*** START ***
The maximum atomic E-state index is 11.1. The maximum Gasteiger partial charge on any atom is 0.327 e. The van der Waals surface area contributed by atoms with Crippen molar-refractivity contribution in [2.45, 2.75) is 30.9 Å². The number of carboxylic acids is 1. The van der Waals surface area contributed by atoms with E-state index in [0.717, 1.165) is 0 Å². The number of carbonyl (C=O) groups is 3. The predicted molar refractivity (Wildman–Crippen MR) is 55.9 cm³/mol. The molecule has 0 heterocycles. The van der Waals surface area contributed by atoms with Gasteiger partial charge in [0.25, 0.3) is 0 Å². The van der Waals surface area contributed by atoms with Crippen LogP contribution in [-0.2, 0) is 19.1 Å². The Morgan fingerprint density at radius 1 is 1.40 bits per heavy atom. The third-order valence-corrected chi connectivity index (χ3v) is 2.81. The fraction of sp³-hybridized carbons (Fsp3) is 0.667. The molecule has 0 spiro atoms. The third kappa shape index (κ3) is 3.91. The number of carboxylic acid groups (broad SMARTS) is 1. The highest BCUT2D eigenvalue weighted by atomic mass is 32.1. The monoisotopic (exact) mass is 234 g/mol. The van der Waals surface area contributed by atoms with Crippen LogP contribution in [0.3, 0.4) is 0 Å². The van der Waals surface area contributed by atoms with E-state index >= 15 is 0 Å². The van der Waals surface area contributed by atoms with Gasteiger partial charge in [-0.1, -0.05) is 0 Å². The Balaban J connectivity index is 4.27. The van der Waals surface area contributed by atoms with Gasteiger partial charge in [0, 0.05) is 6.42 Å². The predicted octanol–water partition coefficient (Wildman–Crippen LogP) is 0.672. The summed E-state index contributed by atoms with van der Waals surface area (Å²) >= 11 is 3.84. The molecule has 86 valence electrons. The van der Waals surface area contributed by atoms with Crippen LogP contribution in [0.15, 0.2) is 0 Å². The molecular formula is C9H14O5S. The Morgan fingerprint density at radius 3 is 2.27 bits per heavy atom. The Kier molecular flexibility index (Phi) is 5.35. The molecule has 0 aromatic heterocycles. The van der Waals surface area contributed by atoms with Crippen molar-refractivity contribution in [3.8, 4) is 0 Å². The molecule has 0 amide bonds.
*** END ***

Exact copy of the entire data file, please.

The maximum atomic E-state index is 11.1. The maximum Gasteiger partial charge on any atom is 0.327 e. The van der Waals surface area contributed by atoms with Crippen molar-refractivity contribution in [2.45, 2.75) is 30.9 Å². The number of carboxylic acids is 1. The van der Waals surface area contributed by atoms with E-state index in [0.717, 1.165) is 0 Å². The number of carbonyl (C=O) groups is 3. The predicted molar refractivity (Wildman–Crippen MR) is 55.9 cm³/mol. The molecule has 0 heterocycles. The van der Waals surface area contributed by atoms with Gasteiger partial charge in [0.25, 0.3) is 0 Å². The van der Waals surface area contributed by atoms with Crippen LogP contribution in [-0.2, 0) is 19.1 Å². The Morgan fingerprint density at radius 1 is 1.40 bits per heavy atom. The third-order valence-corrected chi connectivity index (χ3v) is 2.81. The fraction of sp³-hybridized carbons (Fsp3) is 0.667. The molecule has 0 spiro atoms. The third kappa shape index (κ3) is 3.91. The number of carboxylic acid groups (broad SMARTS) is 1. The highest BCUT2D eigenvalue weighted by atomic mass is 32.1. The monoisotopic (exact) mass is 234 g/mol. The van der Waals surface area contributed by atoms with Crippen LogP contribution in [0.3, 0.4) is 0 Å². The van der Waals surface area contributed by atoms with E-state index >= 15 is 0 Å². The van der Waals surface area contributed by atoms with Gasteiger partial charge in [-0.1, -0.05) is 0 Å². The Balaban J connectivity index is 4.27. The van der Waals surface area contributed by atoms with Gasteiger partial charge in [0, 0.05) is 6.42 Å². The predicted octanol–water partition coefficient (Wildman–Crippen LogP) is 0.672. The summed E-state index contributed by atoms with van der Waals surface area (Å²) >= 11 is 3.84. The molecule has 86 valence electrons. The van der Waals surface area contributed by atoms with Crippen LogP contribution in [0.15, 0.2) is 0 Å². The molecular formula is C9H14O5S. The Morgan fingerprint density at radius 3 is 2.27 bits per heavy atom. The Kier molecular flexibility index (Phi) is 5.35. The molecule has 0 aromatic heterocycles. The van der Waals surface area contributed by atoms with Crippen molar-refractivity contribution in [3.8, 4) is 0 Å². The molecule has 0 amide bonds.